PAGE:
The researchers compared protective immunity between people infected in the first wave with the original strain, or in the second wave with the Alpha variant.
In second wave infected people, three encounters with different spike proteins (i.e., with sequences following Alpha infection and two vaccine doses) resulted in lower protective (neutralizing) antibody responses against the original strain and the Beta variant, yet higher responses against Delta when compared to encounters with three of the same spike sequences (i.e., all with the original, first-wave sequence through infection and two vaccine doses).
The study also showed that neutralizing antibody responses against variants decay differentially over time after these mixed spike encounters.
There were a number of cases of Delta breakthrough infection in two dose vaccinated individuals in the study. Levels of spike antibodies measured three weeks after the second vaccine dose were high, yet the actual levels of protective neutralizing antibody responses against Delta had fallen to zero five months after their second dose.
However, a third dose of the original spike from a booster vaccine uplifts the antibody response.
"These findings highlight the importance of third dose booster vaccination to reduce viral transmission," says Professor Boyton.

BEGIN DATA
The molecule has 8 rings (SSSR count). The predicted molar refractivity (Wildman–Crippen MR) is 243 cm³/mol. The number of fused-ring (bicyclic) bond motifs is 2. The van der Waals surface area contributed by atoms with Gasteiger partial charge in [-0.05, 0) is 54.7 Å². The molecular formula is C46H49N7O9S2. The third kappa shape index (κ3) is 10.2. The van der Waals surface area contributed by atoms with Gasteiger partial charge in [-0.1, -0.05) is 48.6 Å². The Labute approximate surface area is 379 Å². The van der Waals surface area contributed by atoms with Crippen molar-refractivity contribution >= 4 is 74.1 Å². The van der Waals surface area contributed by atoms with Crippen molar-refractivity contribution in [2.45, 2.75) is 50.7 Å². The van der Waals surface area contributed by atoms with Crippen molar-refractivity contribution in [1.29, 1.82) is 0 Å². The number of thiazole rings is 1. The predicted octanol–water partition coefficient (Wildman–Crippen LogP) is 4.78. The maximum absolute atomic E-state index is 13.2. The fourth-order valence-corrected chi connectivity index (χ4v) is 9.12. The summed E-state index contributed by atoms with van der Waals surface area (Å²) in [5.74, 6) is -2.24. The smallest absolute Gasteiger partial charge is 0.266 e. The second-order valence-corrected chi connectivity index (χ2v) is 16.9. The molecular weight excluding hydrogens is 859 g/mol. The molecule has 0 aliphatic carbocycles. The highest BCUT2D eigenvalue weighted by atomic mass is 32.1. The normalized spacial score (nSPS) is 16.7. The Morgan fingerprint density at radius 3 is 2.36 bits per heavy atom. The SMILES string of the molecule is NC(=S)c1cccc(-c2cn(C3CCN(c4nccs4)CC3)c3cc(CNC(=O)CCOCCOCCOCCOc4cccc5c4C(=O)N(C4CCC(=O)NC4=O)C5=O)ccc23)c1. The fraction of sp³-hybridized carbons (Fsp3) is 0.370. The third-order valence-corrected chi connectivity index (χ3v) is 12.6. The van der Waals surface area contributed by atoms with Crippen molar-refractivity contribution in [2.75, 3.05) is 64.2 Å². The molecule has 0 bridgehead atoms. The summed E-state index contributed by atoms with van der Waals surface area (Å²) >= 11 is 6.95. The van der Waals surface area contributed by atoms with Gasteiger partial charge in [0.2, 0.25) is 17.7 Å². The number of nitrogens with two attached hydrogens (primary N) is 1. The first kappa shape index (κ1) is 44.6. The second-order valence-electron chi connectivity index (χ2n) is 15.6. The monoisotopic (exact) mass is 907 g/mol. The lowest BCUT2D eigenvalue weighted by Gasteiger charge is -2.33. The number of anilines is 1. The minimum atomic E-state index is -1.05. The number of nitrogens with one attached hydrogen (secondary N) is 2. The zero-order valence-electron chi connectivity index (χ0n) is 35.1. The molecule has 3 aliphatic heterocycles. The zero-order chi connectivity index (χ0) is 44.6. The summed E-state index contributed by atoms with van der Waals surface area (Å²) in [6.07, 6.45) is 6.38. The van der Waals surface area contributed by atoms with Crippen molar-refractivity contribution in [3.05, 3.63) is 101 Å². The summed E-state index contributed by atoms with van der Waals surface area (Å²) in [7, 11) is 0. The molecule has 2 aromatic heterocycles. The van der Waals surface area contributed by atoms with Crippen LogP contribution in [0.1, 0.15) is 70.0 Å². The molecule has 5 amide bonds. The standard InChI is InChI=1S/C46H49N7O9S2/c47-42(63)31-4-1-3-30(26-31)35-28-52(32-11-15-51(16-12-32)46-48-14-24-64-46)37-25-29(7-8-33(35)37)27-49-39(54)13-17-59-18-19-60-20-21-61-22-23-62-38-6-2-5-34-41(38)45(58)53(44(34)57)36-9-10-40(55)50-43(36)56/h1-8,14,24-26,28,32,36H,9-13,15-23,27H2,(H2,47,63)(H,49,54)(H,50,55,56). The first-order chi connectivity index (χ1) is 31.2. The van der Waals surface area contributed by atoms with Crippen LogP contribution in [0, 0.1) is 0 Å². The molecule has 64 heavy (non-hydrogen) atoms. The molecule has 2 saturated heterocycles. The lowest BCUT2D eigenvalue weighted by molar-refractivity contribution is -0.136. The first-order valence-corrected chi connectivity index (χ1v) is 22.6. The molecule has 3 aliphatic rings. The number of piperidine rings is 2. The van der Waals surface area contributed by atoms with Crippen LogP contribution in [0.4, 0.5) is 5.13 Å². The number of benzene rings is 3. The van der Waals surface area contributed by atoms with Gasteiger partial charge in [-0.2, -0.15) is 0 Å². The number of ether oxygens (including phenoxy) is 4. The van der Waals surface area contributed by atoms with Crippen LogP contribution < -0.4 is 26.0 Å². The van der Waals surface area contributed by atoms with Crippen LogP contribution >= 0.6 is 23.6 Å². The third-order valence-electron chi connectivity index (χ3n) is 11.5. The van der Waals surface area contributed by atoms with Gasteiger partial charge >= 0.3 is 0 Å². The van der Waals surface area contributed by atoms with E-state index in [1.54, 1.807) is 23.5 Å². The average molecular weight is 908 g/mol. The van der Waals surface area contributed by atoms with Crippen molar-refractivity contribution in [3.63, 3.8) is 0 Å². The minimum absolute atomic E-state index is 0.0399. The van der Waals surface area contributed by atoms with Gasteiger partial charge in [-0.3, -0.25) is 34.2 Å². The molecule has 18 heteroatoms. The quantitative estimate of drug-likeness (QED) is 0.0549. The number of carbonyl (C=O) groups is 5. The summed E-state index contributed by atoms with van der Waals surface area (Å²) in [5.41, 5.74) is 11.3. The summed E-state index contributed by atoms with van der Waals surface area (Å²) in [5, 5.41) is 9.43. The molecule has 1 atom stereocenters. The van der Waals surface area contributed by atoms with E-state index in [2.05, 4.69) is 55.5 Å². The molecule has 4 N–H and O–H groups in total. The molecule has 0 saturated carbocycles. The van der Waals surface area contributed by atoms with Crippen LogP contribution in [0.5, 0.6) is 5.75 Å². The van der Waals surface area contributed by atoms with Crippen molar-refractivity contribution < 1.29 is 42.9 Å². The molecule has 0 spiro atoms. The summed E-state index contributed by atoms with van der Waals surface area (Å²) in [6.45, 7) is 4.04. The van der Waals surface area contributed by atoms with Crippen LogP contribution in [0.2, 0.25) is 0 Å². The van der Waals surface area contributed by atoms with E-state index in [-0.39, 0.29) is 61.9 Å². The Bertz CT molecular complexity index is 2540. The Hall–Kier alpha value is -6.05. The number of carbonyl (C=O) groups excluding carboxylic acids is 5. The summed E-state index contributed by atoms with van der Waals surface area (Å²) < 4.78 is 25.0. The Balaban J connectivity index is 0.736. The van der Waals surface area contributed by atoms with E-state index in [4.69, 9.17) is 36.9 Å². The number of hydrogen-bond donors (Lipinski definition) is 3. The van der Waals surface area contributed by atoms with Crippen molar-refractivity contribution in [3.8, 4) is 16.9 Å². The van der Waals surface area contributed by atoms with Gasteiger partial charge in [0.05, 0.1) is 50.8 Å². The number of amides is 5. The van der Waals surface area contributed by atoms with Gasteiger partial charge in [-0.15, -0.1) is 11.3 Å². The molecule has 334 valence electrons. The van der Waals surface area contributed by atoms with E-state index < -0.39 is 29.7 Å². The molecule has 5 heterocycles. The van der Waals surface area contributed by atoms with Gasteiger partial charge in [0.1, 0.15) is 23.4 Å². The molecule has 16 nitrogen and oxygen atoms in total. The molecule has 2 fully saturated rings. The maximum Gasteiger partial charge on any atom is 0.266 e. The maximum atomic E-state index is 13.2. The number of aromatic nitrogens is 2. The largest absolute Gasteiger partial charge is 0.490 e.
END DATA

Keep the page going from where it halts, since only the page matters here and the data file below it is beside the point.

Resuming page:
The researchers stress that despite breakthrough infections being seen, immune responses to vaccination are still effective in preventing severe disease and death from COVID-19 in the face of Alpha, Beta, Gamma and Delta variants.
Based on their findings, the researchers say that vaccine design and dosing strategies need to be future proofed to take maximum advantage of immune imprinting. This will involve enhancing the breadth of protection rather than tweaking the vaccines with the latest variant spike sequences.
Professor Danny Altmann from Imperial's Department of Immunology and Inflammation, said, "We've recently had some very large studies making the point that vaccine immunity wanes quite rapidly. This leaves us vulnerable to Delta breakthroughs, and protection can generally be rescued by a third dose. This study now offers considerable new detail about who is susceptible and when. You can be someone who made a great response to the vaccine and still fall prey to Delta breakthrough if you haven't had a booster."